State approves $103M ‘transformational’ incentives for Grand Rapids development
by Kate Carlson
Originally Published in Crain’s Grand Rapids Business
October 24, 2023
A major mixed-use redevelopment of former industrial property in Grand Rapids is now the state’s fourth project to receive Transformational Brownfield Plan tax incentives.
The Michigan Strategic Fund Board unanimously signed off today on the nearly $103 million incentives plan for the Factory Yards project. The recently expanded economic development tool lets developers apply to keep income and withholding taxes from people who work and live at certain sites associated with their project, along with sales taxes on construction materials and income taxes from construction crews on projects.
The $147 million Factory Yards project encompasses 15.5 acres on the city’s southwest side, at and around 655 Godfrey Ave. SW. Metro Detroit-based developers Ben Smith, Scott Magaluk and Dennis Griffin are behind the sprawling redevelopment of a former industrial site.
“We’re all classically trained real estate professionals with experience in urban planning, finance, management and construction,” Griffin said during today’s Michigan Strategic Fund Board meeting. “At the beginning of our careers, we were all more in (institutional real estate.) Our passion today is clearly adaptive reuse, urban infill and placemaking. This project is a very intense brownfield development, without the major components of necessary work including vapor mitigation, soil mitigation, lead, asbestos and repurposing obsolete buildings.”
The plan calls for 467 apartment units, 31,000 square feet of ground floor commercial space, a 22,000-square-foot food hall, and 30,000 square feet of commercial office space. Nearly 30,000 square feet of fitness and recreation facilities would be onsite, as well as a 50,000-square-foot self-storage facility, a half-acre courtyard and 825 parking spaces.
The project, located in the city’s Roosevelt Park neighborhood, comes with “wonderful opportunities, and a risk” if not done properly Griffin said, referencing the area’s demographics. About 70% of the neighborhood is Hispanic, and the area is also made up of a higher percentage of younger people under the age of 14 compared to the broader region, Griffin added.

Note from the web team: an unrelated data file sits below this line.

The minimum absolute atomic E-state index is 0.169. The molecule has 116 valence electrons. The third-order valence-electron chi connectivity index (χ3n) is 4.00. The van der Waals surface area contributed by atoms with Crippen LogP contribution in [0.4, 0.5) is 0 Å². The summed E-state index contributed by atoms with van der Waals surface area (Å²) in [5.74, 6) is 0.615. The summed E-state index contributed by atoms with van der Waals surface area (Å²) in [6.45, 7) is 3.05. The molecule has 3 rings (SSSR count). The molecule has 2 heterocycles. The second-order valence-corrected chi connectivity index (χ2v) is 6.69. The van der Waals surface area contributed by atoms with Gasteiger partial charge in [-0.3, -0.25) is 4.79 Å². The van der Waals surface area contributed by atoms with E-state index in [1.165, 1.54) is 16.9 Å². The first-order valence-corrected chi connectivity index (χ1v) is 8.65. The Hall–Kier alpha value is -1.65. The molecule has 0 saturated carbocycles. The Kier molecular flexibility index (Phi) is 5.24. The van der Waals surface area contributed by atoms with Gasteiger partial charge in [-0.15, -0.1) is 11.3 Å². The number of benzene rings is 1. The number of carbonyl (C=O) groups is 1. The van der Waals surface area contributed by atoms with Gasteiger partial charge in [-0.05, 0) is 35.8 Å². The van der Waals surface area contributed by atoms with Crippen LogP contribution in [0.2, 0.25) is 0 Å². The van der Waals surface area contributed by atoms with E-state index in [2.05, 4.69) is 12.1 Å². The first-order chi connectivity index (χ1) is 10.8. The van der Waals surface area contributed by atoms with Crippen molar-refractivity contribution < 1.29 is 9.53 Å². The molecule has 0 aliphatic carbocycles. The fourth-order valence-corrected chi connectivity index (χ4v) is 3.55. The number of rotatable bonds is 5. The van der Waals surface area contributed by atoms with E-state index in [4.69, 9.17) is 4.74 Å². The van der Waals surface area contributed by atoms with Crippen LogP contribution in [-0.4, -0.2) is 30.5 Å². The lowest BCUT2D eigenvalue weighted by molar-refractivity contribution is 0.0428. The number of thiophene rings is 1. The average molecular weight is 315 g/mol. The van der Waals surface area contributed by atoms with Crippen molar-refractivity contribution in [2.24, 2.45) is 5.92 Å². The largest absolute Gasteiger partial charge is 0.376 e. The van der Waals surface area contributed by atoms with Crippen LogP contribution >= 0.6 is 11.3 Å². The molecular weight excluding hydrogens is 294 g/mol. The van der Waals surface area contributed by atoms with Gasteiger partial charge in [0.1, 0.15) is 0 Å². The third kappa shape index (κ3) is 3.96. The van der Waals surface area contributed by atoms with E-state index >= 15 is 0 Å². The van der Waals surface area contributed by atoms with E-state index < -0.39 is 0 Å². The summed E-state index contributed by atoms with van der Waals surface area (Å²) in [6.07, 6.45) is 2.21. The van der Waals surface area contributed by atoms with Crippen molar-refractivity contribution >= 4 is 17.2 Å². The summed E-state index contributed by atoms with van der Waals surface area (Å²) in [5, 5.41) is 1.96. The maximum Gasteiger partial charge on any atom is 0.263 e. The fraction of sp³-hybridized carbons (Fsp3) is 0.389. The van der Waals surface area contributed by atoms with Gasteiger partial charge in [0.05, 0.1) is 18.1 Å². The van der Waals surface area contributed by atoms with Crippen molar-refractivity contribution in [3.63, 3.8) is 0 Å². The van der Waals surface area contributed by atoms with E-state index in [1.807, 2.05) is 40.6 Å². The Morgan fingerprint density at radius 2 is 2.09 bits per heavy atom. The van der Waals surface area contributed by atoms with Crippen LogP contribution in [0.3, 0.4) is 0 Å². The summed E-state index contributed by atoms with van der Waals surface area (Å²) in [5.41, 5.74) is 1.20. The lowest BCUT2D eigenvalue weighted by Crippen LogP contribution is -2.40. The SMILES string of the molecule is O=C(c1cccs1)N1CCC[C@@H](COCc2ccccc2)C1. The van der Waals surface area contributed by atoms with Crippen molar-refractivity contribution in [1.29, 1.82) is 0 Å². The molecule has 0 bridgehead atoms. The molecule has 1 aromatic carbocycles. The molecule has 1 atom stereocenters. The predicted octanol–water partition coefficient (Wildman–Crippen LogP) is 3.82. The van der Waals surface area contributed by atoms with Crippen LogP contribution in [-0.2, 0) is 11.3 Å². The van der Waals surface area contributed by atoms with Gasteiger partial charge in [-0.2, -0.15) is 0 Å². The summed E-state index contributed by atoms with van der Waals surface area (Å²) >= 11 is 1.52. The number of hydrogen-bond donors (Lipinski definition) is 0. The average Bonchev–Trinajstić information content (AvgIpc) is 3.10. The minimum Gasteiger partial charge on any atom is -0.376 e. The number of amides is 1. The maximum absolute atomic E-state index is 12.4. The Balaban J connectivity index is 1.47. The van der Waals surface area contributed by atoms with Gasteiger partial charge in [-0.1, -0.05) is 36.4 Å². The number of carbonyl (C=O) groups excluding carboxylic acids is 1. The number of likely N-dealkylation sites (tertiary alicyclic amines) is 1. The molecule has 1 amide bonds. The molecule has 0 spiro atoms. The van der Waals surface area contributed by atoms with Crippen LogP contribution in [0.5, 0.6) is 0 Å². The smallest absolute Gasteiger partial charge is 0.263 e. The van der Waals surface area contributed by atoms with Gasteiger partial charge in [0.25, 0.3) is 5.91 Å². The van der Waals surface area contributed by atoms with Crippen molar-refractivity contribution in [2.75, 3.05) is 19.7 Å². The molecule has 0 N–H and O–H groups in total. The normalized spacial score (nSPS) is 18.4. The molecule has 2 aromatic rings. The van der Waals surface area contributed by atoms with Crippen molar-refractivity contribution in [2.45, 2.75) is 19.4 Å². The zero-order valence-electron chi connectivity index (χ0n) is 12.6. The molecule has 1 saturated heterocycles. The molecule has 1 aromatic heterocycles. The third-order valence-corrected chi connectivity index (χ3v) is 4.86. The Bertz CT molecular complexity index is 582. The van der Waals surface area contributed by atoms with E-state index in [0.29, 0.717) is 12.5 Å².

The project aims to bring walkability back to the area, which formerly housed a factory that local residents would walk to, Griffin said.
“This is a very imposing building but also very calming, and when you see it you’ll feel that exact same thing,” Griffin told the MSF board. “We’re also proud of our mixed-use and income-restricted units, (which) are proportionately scattered throughout the development. Everyone will have dignity throughout the development.”
The project is able to leverage 100% of income tax capture revenues instead of the usual 50% because of the affordable housing agreement that the city of Grand Rapids approved for the development at an Oct. 10 meeting.
The affordable housing agreement calls for 10% of each apartment unit type to be rented out to households earning at or below 80% of the area median income. Another 10% of all the apartments would be rented to households earning at or below 60% of the area median income. This means 20% — or about 94 of the 467 units — would include below-market rents. The housing agreement requires the affordability rates to be locked in for 20 years.
The project will be a “magnet” for Grand Rapids, West Michigan, and the state as a whole, Jono Klooster, Grand Rapids’ interim economic development director, said during the meeting. The city has been working with the Factory Yards development team for several years, and made significant investments to the infrastructure at and around the site, Klooster added.
“We do believe this project is transformational for this area and for the city as a whole,” Klooster said. “A project this significant requires a lot of collaboration with individuals and organizations … and working toward a shared goal, and what we’re working toward here is the revitalization of more than 15 acres of obsolete, non-productive land. The Transformational Brownfield tool is really a tool that makes this project possible and we’re really grateful that the state recognizes that.”
The first phase of the project is set to begin in January, and will focus on redeveloping the existing three-story industrial building on the site, Griffin said.
Kentwood-based Wolverine Building Group is the general contractor on the project, and Norton Shores-based Concept Design Studio serves as the architect.
Factory Yards is just the fourth project in Michigan to receive transformational brownfield tax incentives. Two have been approved for projects in downtown Detroit, while another was approved for the redevelopment of a defunct paper mill in Vicksburg.